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Publisher's Summary

London, 1759. After a high-society electric-eel party leads to a duel that ends badly, Lord John Grey feels the need to lie low for a while. Conveniently, before starting his new commission in His Majesty’s army, Lord John receives an urgent summons. An old friend from the military, Charlie Carruthers, is facing court-martial in Canada, and has called upon Lord John to serve as his character witness.
Grey voyages to the New World - a land rife with savages (many of them on his own side) and cleft by war - where he soon finds that he must defend not only his friend’s life but his own.
This novella also appears in the collection Warriors, where it is narrated by Patrick Lawlor.
©2010 Diana Gabaldon (P)2012 Recorded Books
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Customer Reviews

Most Helpful
5 out of 5 stars
By Kindle Customer on 07-25-12

Excellent Interpretation

Would you listen to The Custom of the Army again? Why?

I would listen again because the story comes alive with this narration. This is a long series and as time goes by I want to revisit old friends and be reminded of what I've forgotten.

What was one of the most memorable moments of The Custom of the Army?

John's confusion after the duel. It was very well done.

Have you listened to any of Jeff Woodman’s other performances before? How does this one compare?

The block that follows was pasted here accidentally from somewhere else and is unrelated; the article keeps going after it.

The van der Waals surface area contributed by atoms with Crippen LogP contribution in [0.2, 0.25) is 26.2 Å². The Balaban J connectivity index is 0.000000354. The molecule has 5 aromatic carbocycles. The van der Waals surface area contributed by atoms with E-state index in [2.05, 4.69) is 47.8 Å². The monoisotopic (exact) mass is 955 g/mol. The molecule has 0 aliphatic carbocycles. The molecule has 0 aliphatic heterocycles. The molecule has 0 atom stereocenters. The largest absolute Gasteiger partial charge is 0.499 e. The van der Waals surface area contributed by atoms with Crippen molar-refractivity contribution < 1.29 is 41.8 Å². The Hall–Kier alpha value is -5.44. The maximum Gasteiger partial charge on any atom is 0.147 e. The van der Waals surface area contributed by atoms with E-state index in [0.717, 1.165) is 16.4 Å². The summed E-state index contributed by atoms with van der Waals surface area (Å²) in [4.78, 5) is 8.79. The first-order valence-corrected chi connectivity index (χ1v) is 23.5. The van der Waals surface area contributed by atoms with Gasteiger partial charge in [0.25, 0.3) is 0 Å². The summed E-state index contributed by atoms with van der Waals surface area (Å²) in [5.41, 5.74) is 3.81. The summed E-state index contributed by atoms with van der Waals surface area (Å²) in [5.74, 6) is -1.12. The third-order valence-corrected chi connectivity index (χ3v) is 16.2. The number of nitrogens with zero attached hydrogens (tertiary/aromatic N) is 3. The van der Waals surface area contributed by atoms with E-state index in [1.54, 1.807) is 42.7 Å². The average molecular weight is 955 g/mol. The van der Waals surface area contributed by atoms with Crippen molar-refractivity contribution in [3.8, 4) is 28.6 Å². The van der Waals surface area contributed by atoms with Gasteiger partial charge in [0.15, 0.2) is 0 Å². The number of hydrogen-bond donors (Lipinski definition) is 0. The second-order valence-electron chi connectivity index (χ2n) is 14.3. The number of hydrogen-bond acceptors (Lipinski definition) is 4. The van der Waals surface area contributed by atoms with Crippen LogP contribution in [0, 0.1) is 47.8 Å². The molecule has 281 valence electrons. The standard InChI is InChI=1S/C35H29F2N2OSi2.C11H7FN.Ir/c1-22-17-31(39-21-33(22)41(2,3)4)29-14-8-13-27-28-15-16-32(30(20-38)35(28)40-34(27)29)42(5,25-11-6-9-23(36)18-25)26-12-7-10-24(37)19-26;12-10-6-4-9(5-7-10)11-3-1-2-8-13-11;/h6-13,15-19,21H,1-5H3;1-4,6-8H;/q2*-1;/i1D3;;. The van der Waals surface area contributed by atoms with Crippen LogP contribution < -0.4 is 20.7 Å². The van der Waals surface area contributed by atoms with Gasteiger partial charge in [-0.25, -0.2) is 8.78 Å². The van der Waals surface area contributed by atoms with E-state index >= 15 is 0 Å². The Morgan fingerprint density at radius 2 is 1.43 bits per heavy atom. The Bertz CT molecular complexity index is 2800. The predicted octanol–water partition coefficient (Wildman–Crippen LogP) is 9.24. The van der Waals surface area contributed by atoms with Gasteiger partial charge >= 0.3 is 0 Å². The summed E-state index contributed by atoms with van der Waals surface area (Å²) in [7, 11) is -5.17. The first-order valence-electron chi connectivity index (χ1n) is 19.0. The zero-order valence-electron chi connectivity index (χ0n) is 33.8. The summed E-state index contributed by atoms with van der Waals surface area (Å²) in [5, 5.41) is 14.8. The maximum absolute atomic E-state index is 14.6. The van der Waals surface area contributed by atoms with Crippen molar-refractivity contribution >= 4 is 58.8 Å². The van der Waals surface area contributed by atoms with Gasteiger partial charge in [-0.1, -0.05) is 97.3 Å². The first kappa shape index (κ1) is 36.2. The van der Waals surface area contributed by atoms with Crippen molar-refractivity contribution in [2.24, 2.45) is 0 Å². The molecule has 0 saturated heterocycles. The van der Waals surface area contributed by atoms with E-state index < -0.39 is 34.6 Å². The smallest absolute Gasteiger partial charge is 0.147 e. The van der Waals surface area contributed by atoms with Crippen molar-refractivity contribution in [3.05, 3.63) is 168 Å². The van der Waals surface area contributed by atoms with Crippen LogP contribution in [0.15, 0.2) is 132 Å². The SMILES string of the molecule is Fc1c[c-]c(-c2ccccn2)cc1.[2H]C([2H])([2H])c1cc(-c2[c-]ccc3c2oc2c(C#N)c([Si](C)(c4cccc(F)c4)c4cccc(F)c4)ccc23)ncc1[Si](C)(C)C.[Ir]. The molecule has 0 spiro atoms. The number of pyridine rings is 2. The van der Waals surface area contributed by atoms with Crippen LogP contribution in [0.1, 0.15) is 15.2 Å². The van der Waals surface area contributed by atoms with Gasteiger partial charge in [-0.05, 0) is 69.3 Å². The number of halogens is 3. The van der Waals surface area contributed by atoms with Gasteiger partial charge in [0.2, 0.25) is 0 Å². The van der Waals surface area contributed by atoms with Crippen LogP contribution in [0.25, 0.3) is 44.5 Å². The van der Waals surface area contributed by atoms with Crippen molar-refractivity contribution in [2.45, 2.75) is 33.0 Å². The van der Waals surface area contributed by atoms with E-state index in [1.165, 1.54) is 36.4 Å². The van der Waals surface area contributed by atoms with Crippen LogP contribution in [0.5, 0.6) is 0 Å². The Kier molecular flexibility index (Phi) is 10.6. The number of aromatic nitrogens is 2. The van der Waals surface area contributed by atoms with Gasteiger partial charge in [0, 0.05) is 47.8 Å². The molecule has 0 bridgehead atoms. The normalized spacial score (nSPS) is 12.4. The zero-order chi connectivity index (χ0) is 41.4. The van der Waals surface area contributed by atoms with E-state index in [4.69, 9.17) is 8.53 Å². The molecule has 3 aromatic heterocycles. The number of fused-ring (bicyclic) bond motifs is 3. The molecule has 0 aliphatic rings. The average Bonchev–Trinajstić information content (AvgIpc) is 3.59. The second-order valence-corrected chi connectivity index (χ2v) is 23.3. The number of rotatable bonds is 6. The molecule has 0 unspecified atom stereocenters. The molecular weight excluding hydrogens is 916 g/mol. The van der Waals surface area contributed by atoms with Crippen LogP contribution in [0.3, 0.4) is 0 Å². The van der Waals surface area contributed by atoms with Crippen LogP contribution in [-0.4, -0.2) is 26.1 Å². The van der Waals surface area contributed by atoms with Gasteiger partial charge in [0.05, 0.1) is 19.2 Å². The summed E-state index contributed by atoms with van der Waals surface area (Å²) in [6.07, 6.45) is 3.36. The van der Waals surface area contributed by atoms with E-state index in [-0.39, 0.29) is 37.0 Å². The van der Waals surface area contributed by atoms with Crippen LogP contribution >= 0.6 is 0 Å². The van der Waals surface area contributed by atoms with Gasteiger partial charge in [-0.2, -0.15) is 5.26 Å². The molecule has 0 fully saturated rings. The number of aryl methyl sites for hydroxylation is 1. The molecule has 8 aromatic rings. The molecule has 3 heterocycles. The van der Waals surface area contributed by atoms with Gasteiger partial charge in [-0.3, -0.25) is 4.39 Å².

Not yet, but I will

If you were to make a film of this book, what would be the tag line be?

Lt. Col. John Grey travels to 18th century Canada to come to the aid of his former lover and comrade in arms.

Any additional comments?

This is my first listen of a Lord John book and I just love it. Jeff Woodman is excellent; it's as if he "knows" Lord John. I'm truly enjoying it. Jeff did a particularly good reading of the duel scene, when John was confused and didn't know quite what was happening. Jeff was also very comfortable during the scene between Hal and John when Hal visits with his baby daughter. The sibling intimacy and warmth each man felt while in one another's presence coupled with the English reserve (not easy to do), while discussing a crisis came across perfectly, as did the humor.

The voices are so distinct you forget it's just one man narrating. Of course, that's the point and well done.

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11 of 11 people found this review helpful

4 out of 5 stars
By Lulu on 11-23-12

Fills in Several Blanks

The first 15 minutes alone of this short novella are worth reading. Gabaldon's ability to start her stories with a bang is one of her greatest skills. The beginning to this story rivals the first 15 minutes of The Scottish Prisoner.

Jeff Woodman has become the voice of Lord John to me. So much so that this is the single character in the Outlander series that I wish someone other than Davina Porter would narrate. And since I think the Porter and Outlander combination is pretty close to perfection, that is saying a lot.

A lot happens in a very short period of time in this piece. And by the time it is finished, a few more questions are answered and blanks are filled in about the Lord John character, his history and how he became the man he is in the Outlander series. I highly recommend it.

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6 of 6 people found this review helpful

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